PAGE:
This week’s Riddler Express features a challenge drawn from the world of football analytics: In the Riddler Football League, you are coaching the Arizona Ordinals against your opponent, the Detroit Lines, and your team is down by 14 points. You can assume that you have exactly two remaining possessions (i.e., opportunities to score), and that Detroit will score no more points. For those unfamiliar with American football, a touchdown is worth 6 points.
This week’s Riddler Express deals with some menorah math that provides a good application for combinatorics: Tonight marks the sixth night of Hanukkah, which means it’s time for some more Menorah Math! I have a most peculiar menorah. Like most menorahs, it has nine total candles — a central candle, called the shamash, four to the left of the shamash and another four to the right. But unlike most menorahs, the eight candles on either side of the shamash are numbered.
Today’s Riddler Express features an interesting optimization problem: Channeling your inner Marty McFly, you travel one week back in time in an attempt to win the lottery. It’s worth $10 million, and each ticket costs a dollar. Note that if you win, your ticket purchase is not refunded. All of this sounds pretty great. The problem is, you’re not alone. There are 10 other time travelers who also know the winning numbers.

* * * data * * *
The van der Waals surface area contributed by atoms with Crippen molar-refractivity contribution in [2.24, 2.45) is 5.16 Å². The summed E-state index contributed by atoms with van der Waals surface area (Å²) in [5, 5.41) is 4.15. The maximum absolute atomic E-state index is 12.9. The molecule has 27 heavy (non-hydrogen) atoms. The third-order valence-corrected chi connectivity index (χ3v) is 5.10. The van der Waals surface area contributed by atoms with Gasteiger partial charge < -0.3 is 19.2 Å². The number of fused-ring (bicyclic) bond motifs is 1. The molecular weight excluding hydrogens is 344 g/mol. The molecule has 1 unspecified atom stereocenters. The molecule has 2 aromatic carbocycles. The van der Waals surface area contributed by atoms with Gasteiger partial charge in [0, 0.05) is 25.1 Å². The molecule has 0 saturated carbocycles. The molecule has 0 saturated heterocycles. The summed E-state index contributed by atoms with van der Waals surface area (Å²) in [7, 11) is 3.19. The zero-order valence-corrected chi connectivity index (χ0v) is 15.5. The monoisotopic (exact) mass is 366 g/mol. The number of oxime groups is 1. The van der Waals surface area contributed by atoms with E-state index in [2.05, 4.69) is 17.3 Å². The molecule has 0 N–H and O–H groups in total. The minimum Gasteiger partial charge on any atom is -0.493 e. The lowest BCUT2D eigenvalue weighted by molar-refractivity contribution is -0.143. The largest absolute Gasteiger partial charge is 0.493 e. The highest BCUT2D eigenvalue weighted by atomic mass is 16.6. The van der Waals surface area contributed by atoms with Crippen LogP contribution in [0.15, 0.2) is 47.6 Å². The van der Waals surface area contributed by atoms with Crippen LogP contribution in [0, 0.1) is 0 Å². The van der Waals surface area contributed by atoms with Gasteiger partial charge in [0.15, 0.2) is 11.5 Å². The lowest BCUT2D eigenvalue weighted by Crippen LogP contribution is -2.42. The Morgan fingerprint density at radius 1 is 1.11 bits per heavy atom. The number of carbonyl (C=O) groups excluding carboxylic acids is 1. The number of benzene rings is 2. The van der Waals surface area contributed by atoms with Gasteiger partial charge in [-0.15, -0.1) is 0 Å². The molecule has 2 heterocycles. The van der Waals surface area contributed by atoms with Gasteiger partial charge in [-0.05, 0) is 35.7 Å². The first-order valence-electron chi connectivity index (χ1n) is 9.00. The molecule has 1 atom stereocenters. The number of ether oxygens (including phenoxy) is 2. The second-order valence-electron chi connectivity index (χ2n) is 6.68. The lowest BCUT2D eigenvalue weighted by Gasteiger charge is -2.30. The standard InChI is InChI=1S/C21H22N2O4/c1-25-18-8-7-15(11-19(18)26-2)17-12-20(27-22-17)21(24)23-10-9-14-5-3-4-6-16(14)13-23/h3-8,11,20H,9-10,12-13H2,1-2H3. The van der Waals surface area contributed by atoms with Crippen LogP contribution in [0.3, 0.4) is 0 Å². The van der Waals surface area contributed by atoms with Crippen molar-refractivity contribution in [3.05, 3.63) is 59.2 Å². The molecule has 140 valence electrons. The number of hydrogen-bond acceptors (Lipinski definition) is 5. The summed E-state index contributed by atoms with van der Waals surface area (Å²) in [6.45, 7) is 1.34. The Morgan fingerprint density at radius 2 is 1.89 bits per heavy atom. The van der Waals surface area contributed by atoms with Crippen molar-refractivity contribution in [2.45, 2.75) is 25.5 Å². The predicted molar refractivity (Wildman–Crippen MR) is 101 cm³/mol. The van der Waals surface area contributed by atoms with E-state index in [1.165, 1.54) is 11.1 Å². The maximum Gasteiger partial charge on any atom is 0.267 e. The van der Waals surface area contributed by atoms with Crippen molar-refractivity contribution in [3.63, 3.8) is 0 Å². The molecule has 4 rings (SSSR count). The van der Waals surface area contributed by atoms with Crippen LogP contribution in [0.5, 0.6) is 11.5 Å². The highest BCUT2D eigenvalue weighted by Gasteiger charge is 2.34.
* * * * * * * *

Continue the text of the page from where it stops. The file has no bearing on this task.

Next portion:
Today’s Riddler Express was an interesting application of sequences and convergence:1 I recently came across a rather peculiar recipe for something called Babylonian radish pie. Intrigued, I began to follow the directions, which said I could start with any number of cups of flour. Any number? I mean, I had to start with some flour, so zero cups wasn’t an option. But according to the recipe, any positive value was fair game.
The recent Riddler Express deals with the increasing rate of no-hitters in the MLB: As of this week, there have already been six no-hitters this MLB season, well on pace to break the record for no-hitters for a season in the modern era, which stands at nine in 1990. To achieve a no-hitter, a pitcher must pitch a complete game (recording 27 outs over nine innings) without allowing a hit (i.
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